Wednesday, January 30th 2013, 2:08 PM EST
German Green Party co-leader Claudia Roth
I’ve been hearing for some time about the serious problems which Germany is experiencing with its green policies — and indeed the problems they are creating for adjacent countries like the Czech Republic, which has to cope with power surges through the network when the wind actually blows. Now the FT reports on the latest difficulties.
Of course Germany is seen as a champion of green policies. But following their decision to close Germany’s nuclear sector following Fukushima, Germany is now building or refurbishing 25 coal-fired power plants (a small part of the 1200 or so new coal-fired plants in the pipeline around the world). It seems that Chancellor Angela Merkel wants to freeze renewable subsidies — equivalent to €16 billion last year — ahead of the elections. Household energy prices are higher and subsidise industrial consumers, but prices have risen following decision to abolish nuclear power.
Currently (as in Britain) there’s a plan for industrial intensive energy users to pay a minimal part of the necessary surcharges, with a bigger share falling on households. The German Coalition sees the danger to its industrial base, and wants to protect companies. But the Greens and the Social Democrats want to ease the burden on households, and put more costs on industry, apparently oblivious to the competitiveness risks.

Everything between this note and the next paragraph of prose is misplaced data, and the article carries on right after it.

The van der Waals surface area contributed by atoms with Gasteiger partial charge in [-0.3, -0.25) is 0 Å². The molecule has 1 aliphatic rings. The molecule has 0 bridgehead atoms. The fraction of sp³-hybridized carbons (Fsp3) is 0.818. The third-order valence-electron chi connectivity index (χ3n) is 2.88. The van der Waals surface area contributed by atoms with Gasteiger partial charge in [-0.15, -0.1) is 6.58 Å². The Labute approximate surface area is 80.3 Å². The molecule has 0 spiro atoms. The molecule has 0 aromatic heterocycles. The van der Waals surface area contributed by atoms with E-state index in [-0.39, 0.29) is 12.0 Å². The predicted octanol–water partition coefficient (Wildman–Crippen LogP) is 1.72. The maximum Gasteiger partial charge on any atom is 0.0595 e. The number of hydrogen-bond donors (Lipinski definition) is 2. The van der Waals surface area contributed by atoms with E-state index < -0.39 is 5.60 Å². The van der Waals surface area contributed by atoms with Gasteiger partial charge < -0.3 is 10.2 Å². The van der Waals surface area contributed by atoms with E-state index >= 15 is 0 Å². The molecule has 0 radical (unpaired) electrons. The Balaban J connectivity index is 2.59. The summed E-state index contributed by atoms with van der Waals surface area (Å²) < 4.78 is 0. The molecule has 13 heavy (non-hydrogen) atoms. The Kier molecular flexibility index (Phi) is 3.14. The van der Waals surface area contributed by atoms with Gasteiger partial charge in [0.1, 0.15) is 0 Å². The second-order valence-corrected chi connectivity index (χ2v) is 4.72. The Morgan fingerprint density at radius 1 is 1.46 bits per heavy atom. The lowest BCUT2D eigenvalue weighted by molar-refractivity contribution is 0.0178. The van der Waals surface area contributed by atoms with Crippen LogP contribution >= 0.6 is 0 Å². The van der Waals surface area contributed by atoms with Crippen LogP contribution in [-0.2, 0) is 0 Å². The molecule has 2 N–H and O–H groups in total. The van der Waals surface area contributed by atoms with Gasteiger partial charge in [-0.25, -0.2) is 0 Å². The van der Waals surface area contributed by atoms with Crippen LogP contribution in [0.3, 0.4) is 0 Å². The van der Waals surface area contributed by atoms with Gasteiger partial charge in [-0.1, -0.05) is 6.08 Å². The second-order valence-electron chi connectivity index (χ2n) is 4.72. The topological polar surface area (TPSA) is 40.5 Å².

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(Our policy would be to ease the burden on both households and industry by dropping renewables and renewable subsidies entirely – see www.affordable-energy.eu). Peter Altmaier, German Federal Minister for the Environment, says “The debate about electricity prices is smothering any discussion about the chances of the energy transformation.”
It’s clear that German households’ ability to absorb the cost of the renewable energy programme is reaching breaking point, and is becoming a major political issue. German industrial consumers currently pay around the EU average for their electricity, so their competitiveness will suffer as a consequence of taking the cost burden.
Curiously, there does not yet seem to be substantial party political discussion about the mistakes of German energy policy — only disagreement about who should pay. Give it time.